Category Archives: Musings

The Silent Wisdom of Winter

At the intersection of Wendover Ave. and Hill St., there is a large oak tree with a branch that extends across all three lanes of Wendover westbound. Almost at the end of this branch, and directly over the center lane of traffic, is a bird’s nest. “What in the world were they thinking?” I asked myself as I sped underneath it. I haven’t been able to get that image out of my head. I keep wondering if putting a nest there was profoundly stupid or a supreme act of faith?

No, I don’t think birds are stupid. I think they knew exactly what they were doing. Maybe any fall from a nest is potentially fatal no matter where the location. What with cats and snakes and just the force of the fall itself, learning to fly is a life and death matter, so why not go where the view is good? These rebel birds, I’ve decided are like rock climbers, living in the thrill of risking it all.

Naturally this made me think about my own life. How often am I willing to go out on a limb like that? In what ways in my life do I jump directly into something, knowing that I could land on my face in speeding traffic? It’s pretty rare these days, that’s for sure. So what is it that stops me? Fear of disappointing someone or of looking stupid? Fear of losing everything I’ve worked to create? In the face of death, which is the only thing that is truly inevitable, are these fears worth missing even one moment of the fantastic flight I could be having?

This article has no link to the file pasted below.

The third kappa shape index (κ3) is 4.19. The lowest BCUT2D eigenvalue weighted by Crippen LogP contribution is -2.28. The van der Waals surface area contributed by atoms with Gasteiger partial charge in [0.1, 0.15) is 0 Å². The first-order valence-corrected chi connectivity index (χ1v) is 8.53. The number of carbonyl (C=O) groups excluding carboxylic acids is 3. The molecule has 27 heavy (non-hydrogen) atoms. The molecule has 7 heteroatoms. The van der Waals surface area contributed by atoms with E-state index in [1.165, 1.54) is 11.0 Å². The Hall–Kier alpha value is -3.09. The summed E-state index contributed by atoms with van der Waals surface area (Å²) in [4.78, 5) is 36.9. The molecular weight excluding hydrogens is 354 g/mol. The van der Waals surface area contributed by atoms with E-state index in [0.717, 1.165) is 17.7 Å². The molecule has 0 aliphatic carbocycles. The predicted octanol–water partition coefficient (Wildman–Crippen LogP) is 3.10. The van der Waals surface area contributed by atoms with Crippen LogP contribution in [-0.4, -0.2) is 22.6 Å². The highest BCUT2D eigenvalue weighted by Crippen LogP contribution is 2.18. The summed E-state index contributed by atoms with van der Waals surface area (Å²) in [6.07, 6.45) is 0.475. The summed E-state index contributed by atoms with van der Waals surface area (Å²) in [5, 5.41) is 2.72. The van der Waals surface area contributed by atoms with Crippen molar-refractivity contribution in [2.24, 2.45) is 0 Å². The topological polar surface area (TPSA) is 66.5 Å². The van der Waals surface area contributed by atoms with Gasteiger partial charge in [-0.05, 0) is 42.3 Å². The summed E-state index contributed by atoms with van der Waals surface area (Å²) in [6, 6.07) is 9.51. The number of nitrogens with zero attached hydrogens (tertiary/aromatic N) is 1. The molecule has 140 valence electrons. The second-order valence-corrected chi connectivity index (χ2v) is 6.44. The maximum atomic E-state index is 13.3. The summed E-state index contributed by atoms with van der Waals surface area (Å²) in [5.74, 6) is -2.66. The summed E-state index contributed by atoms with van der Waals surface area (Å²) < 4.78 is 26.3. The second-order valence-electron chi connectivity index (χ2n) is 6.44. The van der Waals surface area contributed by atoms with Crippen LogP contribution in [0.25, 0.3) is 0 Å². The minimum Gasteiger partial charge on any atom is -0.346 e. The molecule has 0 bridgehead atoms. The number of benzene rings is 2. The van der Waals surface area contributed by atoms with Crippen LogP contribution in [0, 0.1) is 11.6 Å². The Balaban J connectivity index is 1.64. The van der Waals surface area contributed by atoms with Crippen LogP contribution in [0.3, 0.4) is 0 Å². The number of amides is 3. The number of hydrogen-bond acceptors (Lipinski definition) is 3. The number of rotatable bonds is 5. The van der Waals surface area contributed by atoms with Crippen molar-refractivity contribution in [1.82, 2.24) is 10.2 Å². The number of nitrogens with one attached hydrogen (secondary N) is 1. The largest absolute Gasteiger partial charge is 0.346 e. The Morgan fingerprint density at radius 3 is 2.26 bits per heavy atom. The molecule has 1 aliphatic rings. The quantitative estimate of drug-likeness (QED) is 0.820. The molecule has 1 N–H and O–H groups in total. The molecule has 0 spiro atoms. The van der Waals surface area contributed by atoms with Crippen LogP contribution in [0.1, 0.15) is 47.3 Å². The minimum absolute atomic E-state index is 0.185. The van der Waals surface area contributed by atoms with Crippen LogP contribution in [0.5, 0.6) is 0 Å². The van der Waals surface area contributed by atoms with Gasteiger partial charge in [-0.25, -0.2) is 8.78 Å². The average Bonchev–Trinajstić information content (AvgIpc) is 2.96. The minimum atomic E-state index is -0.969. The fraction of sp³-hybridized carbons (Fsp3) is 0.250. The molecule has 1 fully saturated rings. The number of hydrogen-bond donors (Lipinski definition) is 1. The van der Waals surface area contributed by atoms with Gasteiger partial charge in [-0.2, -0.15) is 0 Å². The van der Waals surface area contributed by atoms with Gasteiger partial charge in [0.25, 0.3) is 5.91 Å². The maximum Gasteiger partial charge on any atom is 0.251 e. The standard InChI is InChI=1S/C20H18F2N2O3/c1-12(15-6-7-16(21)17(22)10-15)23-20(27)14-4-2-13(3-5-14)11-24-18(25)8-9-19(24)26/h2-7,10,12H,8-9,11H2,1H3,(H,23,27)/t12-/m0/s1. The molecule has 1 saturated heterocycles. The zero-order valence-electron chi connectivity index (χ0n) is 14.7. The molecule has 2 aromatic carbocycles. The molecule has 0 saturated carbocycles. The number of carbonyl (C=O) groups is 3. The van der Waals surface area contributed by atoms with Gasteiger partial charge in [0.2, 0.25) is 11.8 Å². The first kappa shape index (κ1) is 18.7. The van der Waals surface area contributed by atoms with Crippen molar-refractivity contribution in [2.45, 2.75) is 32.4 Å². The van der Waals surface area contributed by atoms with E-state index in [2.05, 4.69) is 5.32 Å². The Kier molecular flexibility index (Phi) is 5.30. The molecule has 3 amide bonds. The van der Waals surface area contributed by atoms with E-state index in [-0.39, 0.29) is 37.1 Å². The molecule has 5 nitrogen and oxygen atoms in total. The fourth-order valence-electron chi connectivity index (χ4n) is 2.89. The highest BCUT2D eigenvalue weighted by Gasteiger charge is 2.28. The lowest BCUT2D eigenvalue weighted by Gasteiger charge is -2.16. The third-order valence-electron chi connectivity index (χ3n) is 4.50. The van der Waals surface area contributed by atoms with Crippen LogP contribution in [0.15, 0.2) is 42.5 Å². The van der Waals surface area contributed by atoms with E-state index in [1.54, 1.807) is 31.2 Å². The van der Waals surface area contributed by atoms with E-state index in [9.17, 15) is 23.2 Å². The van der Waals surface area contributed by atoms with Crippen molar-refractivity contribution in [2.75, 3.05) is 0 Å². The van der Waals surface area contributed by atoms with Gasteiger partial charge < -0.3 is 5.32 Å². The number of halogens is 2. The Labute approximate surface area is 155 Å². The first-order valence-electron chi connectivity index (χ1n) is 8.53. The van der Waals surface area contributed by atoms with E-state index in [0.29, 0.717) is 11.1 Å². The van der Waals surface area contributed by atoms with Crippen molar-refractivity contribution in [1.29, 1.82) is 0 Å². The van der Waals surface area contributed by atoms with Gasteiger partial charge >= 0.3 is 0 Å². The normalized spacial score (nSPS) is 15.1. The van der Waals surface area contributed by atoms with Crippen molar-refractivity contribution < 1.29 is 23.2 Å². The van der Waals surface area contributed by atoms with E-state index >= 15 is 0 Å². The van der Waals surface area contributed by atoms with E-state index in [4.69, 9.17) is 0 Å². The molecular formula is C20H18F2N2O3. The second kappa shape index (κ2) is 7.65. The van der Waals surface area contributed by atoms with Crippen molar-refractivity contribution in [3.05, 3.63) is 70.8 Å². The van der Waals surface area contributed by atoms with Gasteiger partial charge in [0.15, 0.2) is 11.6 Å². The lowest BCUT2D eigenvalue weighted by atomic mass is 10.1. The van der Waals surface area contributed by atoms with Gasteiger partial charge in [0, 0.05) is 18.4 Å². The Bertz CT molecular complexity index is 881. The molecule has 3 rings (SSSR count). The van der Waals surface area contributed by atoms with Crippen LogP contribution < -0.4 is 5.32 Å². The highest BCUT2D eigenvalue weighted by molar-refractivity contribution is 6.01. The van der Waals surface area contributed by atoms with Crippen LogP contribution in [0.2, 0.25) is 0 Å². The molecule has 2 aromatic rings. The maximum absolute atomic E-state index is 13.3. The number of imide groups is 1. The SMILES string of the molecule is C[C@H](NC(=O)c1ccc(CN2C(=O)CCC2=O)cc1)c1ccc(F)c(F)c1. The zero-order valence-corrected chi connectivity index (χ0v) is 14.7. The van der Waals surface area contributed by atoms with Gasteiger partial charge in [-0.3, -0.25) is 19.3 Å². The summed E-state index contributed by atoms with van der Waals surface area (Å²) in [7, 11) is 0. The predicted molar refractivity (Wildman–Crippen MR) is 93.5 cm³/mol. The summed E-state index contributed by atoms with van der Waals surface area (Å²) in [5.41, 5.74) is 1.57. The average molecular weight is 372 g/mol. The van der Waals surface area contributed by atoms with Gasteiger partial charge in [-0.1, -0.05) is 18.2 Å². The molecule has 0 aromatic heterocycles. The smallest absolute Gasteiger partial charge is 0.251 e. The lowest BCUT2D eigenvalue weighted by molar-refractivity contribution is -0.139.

In Chinese Medicine, winter is associated with the kidneys. The kidney energy is the heavenly legacy we are born with, our genetics, who we are at the core. And fittingly, the emotion associated with Kidney is fear. Some call it fear of death, but I think it’s more about a fear of not living. Fear that we won’t be able to express who we are, that we won’t even discover who we are in the limited time we’ve been given.